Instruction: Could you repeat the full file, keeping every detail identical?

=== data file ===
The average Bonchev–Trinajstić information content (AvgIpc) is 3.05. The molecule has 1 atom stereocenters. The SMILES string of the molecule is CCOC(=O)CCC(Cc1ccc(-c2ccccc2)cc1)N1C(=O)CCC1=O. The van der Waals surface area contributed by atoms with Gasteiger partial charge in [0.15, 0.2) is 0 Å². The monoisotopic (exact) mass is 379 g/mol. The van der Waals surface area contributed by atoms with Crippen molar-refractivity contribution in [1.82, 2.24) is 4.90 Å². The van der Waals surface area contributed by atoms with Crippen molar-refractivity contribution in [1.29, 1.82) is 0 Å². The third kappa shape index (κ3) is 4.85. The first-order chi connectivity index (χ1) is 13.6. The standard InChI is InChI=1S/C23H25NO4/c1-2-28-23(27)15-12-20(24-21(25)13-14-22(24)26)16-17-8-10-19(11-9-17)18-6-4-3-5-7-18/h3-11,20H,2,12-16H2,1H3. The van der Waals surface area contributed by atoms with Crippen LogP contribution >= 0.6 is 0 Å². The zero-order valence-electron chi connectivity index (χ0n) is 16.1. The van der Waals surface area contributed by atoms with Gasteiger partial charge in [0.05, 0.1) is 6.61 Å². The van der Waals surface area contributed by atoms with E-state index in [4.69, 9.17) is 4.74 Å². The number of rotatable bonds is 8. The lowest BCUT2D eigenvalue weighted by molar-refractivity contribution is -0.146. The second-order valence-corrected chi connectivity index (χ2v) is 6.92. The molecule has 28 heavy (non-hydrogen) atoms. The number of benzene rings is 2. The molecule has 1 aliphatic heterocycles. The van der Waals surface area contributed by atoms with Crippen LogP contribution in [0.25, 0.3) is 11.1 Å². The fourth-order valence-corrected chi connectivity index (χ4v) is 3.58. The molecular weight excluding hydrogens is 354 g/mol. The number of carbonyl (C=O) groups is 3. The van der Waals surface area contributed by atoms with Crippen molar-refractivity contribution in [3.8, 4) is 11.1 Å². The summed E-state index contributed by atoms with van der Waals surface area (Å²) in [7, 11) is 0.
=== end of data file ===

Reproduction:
The average Bonchev–Trinajstić information content (AvgIpc) is 3.05. The molecule has 1 atom stereocenters. The SMILES string of the molecule is CCOC(=O)CCC(Cc1ccc(-c2ccccc2)cc1)N1C(=O)CCC1=O. The van der Waals surface area contributed by atoms with Gasteiger partial charge in [0.15, 0.2) is 0 Å². The monoisotopic (exact) mass is 379 g/mol. The van der Waals surface area contributed by atoms with Crippen molar-refractivity contribution in [1.82, 2.24) is 4.90 Å². The van der Waals surface area contributed by atoms with Crippen molar-refractivity contribution in [1.29, 1.82) is 0 Å². The third kappa shape index (κ3) is 4.85. The first-order chi connectivity index (χ1) is 13.6. The standard InChI is InChI=1S/C23H25NO4/c1-2-28-23(27)15-12-20(24-21(25)13-14-22(24)26)16-17-8-10-19(11-9-17)18-6-4-3-5-7-18/h3-11,20H,2,12-16H2,1H3. The van der Waals surface area contributed by atoms with Crippen LogP contribution >= 0.6 is 0 Å². The zero-order valence-electron chi connectivity index (χ0n) is 16.1. The van der Waals surface area contributed by atoms with Gasteiger partial charge in [0.05, 0.1) is 6.61 Å². The van der Waals surface area contributed by atoms with E-state index in [4.69, 9.17) is 4.74 Å². The number of rotatable bonds is 8. The lowest BCUT2D eigenvalue weighted by molar-refractivity contribution is -0.146. The second-order valence-corrected chi connectivity index (χ2v) is 6.92. The molecule has 28 heavy (non-hydrogen) atoms. The number of benzene rings is 2. The molecule has 1 aliphatic heterocycles. The van der Waals surface area contributed by atoms with Crippen LogP contribution in [0.25, 0.3) is 11.1 Å². The fourth-order valence-corrected chi connectivity index (χ4v) is 3.58. The molecular weight excluding hydrogens is 354 g/mol. The number of carbonyl (C=O) groups is 3. The van der Waals surface area contributed by atoms with Crippen molar-refractivity contribution in [3.8, 4) is 11.1 Å². The summed E-state index contributed by atoms with van der Waals surface area (Å²) in [7, 11) is 0.